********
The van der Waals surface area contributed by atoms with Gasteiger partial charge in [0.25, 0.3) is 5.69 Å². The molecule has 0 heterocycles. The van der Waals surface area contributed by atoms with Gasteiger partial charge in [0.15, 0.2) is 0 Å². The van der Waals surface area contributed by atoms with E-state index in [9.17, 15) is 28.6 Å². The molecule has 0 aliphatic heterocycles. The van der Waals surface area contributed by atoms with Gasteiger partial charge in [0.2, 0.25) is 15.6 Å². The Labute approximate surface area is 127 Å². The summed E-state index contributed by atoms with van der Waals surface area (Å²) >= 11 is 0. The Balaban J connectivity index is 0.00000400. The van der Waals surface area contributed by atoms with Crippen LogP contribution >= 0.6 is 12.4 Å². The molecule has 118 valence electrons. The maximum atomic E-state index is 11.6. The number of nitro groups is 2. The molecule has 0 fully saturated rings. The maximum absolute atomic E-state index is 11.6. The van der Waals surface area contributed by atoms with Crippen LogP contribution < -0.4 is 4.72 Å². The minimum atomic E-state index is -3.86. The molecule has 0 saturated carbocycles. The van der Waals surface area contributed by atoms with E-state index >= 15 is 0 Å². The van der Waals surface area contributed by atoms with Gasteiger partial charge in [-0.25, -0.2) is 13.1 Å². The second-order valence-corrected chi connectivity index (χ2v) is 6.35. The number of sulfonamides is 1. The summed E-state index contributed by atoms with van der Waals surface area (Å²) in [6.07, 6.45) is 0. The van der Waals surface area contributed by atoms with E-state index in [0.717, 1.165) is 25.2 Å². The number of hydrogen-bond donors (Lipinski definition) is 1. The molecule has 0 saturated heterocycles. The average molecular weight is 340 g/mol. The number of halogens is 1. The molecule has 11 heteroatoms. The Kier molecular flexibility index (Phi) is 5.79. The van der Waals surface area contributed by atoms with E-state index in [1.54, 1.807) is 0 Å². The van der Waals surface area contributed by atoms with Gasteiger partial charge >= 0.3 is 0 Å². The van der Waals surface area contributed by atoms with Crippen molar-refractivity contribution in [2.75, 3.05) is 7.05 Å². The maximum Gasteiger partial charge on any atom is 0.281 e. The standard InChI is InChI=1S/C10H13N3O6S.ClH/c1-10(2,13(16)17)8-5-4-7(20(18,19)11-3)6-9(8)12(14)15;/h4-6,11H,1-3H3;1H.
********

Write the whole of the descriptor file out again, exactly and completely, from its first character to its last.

The van der Waals surface area contributed by atoms with Gasteiger partial charge in [0.25, 0.3) is 5.69 Å². The molecule has 0 heterocycles. The van der Waals surface area contributed by atoms with Gasteiger partial charge in [0.15, 0.2) is 0 Å². The van der Waals surface area contributed by atoms with E-state index in [9.17, 15) is 28.6 Å². The molecule has 0 aliphatic heterocycles. The van der Waals surface area contributed by atoms with Gasteiger partial charge in [0.2, 0.25) is 15.6 Å². The Labute approximate surface area is 127 Å². The summed E-state index contributed by atoms with van der Waals surface area (Å²) >= 11 is 0. The Balaban J connectivity index is 0.00000400. The van der Waals surface area contributed by atoms with Crippen LogP contribution >= 0.6 is 12.4 Å². The molecule has 118 valence electrons. The maximum atomic E-state index is 11.6. The number of nitro groups is 2. The molecule has 0 fully saturated rings. The maximum absolute atomic E-state index is 11.6. The van der Waals surface area contributed by atoms with Crippen LogP contribution < -0.4 is 4.72 Å². The minimum atomic E-state index is -3.86. The molecule has 0 saturated carbocycles. The van der Waals surface area contributed by atoms with E-state index >= 15 is 0 Å². The van der Waals surface area contributed by atoms with Gasteiger partial charge in [-0.25, -0.2) is 13.1 Å². The second-order valence-corrected chi connectivity index (χ2v) is 6.35. The number of sulfonamides is 1. The summed E-state index contributed by atoms with van der Waals surface area (Å²) in [6.07, 6.45) is 0. The van der Waals surface area contributed by atoms with E-state index in [0.717, 1.165) is 25.2 Å². The number of hydrogen-bond donors (Lipinski definition) is 1. The molecule has 0 saturated heterocycles. The average molecular weight is 340 g/mol. The number of halogens is 1. The molecule has 11 heteroatoms. The Kier molecular flexibility index (Phi) is 5.79. The van der Waals surface area contributed by atoms with E-state index in [1.54, 1.807) is 0 Å². The van der Waals surface area contributed by atoms with Gasteiger partial charge >= 0.3 is 0 Å². The van der Waals surface area contributed by atoms with Crippen molar-refractivity contribution in [2.75, 3.05) is 7.05 Å². The maximum Gasteiger partial charge on any atom is 0.281 e. The standard InChI is InChI=1S/C10H13N3O6S.ClH/c1-10(2,13(16)17)8-5-4-7(20(18,19)11-3)6-9(8)12(14)15;/h4-6,11H,1-3H3;1H.